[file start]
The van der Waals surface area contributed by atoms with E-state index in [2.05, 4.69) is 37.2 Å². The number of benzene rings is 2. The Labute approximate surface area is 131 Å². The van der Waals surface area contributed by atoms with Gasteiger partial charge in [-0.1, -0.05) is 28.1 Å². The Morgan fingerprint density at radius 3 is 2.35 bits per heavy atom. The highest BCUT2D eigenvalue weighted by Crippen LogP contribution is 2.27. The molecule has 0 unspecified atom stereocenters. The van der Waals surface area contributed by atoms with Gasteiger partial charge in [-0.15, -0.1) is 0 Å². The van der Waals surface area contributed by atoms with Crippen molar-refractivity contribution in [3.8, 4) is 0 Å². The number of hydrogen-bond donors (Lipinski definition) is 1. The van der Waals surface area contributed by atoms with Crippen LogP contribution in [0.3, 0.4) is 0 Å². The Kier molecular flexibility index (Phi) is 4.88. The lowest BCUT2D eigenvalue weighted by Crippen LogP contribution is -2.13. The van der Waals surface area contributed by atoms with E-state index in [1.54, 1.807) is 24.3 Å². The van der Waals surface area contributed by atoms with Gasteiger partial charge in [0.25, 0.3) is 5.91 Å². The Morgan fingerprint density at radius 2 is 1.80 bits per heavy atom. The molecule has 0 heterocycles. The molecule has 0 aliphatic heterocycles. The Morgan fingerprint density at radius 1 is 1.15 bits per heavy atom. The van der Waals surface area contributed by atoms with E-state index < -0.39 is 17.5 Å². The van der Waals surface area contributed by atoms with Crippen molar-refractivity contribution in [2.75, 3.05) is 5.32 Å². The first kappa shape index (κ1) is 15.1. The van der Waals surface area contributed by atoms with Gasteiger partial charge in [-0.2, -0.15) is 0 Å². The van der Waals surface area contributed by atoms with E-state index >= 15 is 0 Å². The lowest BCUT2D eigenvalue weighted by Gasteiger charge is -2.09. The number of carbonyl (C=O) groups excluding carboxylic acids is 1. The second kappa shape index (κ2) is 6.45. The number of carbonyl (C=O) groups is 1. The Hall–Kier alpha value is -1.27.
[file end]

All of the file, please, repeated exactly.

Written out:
The van der Waals surface area contributed by atoms with E-state index in [2.05, 4.69) is 37.2 Å². The number of benzene rings is 2. The Labute approximate surface area is 131 Å². The van der Waals surface area contributed by atoms with Gasteiger partial charge in [-0.1, -0.05) is 28.1 Å². The Morgan fingerprint density at radius 3 is 2.35 bits per heavy atom. The highest BCUT2D eigenvalue weighted by Crippen LogP contribution is 2.27. The molecule has 0 unspecified atom stereocenters. The van der Waals surface area contributed by atoms with Gasteiger partial charge in [-0.15, -0.1) is 0 Å². The van der Waals surface area contributed by atoms with Crippen molar-refractivity contribution in [3.8, 4) is 0 Å². The number of hydrogen-bond donors (Lipinski definition) is 1. The van der Waals surface area contributed by atoms with Crippen LogP contribution in [0.3, 0.4) is 0 Å². The Kier molecular flexibility index (Phi) is 4.88. The lowest BCUT2D eigenvalue weighted by Crippen LogP contribution is -2.13. The van der Waals surface area contributed by atoms with E-state index in [1.54, 1.807) is 24.3 Å². The van der Waals surface area contributed by atoms with Gasteiger partial charge in [0.25, 0.3) is 5.91 Å². The Morgan fingerprint density at radius 2 is 1.80 bits per heavy atom. The molecule has 0 heterocycles. The molecule has 0 aliphatic heterocycles. The Morgan fingerprint density at radius 1 is 1.15 bits per heavy atom. The van der Waals surface area contributed by atoms with E-state index < -0.39 is 17.5 Å². The van der Waals surface area contributed by atoms with Crippen molar-refractivity contribution in [2.75, 3.05) is 5.32 Å². The first kappa shape index (κ1) is 15.1. The van der Waals surface area contributed by atoms with Gasteiger partial charge in [-0.2, -0.15) is 0 Å². The van der Waals surface area contributed by atoms with E-state index >= 15 is 0 Å². The lowest BCUT2D eigenvalue weighted by Gasteiger charge is -2.09. The number of carbonyl (C=O) groups excluding carboxylic acids is 1. The second kappa shape index (κ2) is 6.45. The number of carbonyl (C=O) groups is 1. The Hall–Kier alpha value is -1.27.